Thaiss was taken in the first-round of the 2016 Draft and has since snuck into the top ten first base prospects. He’s very advanced at the plate with a level swing and great eye. He’s reached Double-A in just his first full season and is continuing to prove he belongs there. The 22-year-old should continue to fly through the Angels system and could very well be the first baseman of the future in Anaheim.

2017 stats: (High-A Inland Empire): 84 games, .265/.353/.399, 8 HR, 48 RBI, 46 R, 4 SB, 40 BB, 59 K. (Double-A Mobile): 44 games, .313/.417/.417, 1 HR, 25 RBI, 27 R, 3 SB, 30 BB, 44 K.

Thaiss was good at High-A Inland Empire but has really turned it on since being promoted to Double-A Mobile. He’s had no problem adjusting to the pitching at the higher level, posting a .313 average in 44 games. Thaiss already has recorded 16 multi-hit games and has reached safely in 36 of the 44 he’s played.

2. Jahmai Jones, OF

Few players since Trout have drawn as much excitement as Jones. The Angels took him in the second-round of the 2015 Draft, and he’s already improved immensely since then. His pure athleticism and baseball IQ are enough by themselves to make him a solid player. Fortunately for Jones, he has great hitting ability and even better speed to back it up. While his power is his least exciting tool, it still rates above average. That goes to show just what kind of player Jones could develop into in the future.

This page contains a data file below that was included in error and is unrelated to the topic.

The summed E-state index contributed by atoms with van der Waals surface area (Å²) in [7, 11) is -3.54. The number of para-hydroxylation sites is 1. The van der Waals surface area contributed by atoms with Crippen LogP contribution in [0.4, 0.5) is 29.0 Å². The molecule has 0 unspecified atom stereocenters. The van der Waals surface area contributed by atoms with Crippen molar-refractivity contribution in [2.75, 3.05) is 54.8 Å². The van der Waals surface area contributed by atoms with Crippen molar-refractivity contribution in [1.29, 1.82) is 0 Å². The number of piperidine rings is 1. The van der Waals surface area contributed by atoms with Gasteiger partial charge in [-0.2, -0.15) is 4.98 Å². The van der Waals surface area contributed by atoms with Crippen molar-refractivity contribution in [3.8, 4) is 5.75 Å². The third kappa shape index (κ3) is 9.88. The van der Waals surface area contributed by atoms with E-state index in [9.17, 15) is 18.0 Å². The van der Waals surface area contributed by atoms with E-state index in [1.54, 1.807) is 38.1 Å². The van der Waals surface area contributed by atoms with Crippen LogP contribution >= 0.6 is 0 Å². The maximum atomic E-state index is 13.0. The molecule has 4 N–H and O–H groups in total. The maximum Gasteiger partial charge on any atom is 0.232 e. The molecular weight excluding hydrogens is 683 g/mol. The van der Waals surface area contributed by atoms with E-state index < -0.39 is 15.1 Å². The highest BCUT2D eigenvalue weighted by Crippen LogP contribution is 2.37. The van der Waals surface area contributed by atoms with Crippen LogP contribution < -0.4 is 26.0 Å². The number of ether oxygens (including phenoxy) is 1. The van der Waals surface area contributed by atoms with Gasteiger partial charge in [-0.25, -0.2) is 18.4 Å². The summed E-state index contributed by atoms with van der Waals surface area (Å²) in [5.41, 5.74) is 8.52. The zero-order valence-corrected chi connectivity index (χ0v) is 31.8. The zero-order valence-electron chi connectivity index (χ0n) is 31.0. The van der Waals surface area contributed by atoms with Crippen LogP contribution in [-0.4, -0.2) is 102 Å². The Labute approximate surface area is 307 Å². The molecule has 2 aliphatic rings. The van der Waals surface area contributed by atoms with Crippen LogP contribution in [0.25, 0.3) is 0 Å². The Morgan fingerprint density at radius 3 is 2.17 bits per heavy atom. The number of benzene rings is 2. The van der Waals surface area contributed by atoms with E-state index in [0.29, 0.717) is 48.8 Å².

2017 stats: (Single-A Burlington): 86 games, .272/.338/.425, 9 HR, 30 RBI, 54 R, 18 SB, 32 BB, 63 K. (High-A Inland Empire): 36 games, .320/.382/.520, 5 HR, 15 RBI, 31 R, 9 SB, 11 BB, 38 K.

Before a recent slump, Jones has been killing it since being promoted to High-A Inland Empire. In 36 games he’s batting .320, has smashed five homers and has stolen nine bases. He’s showing off all of his tools and has already started to ascend up the MLB prospect lists. Jones is 0-14 in his last four games with six strikeouts and a walk.

1. Jo Adell, OF

The Angels love outfield prospects. They took another one with the No. 10 overall pick in this year’s Draft in Jo Adell. He was arguably the best high school player in the class in large part due to his impressive power. His bat speed and raw power is already superb at just 18 years old and should only get better. Adell has well-above-average speed as well, a combination that’s highly sought after in baseball.

2017 stats: (RK-ARIZ): 31 games, .288/.351/.542, 4 HR, 21 RBI, 18 R, 5 SB, 10 BB, 32 K. (RK-PION): 11 games, .358/.382/.528, 5 RBI, 18 R, 2 SB, 2 BB, 9 K.

In 42 games since being drafted, Adell has been exactly what the Angels had hoped. He’s adjusted to professional pitching well, batting a combined .310 across the two Rookie-league levels. He’s striking out more often than preferred, but that’s to be expected with a player straight out of high school. His approach needs some work, but Adell has plenty of raw tools to be excited about.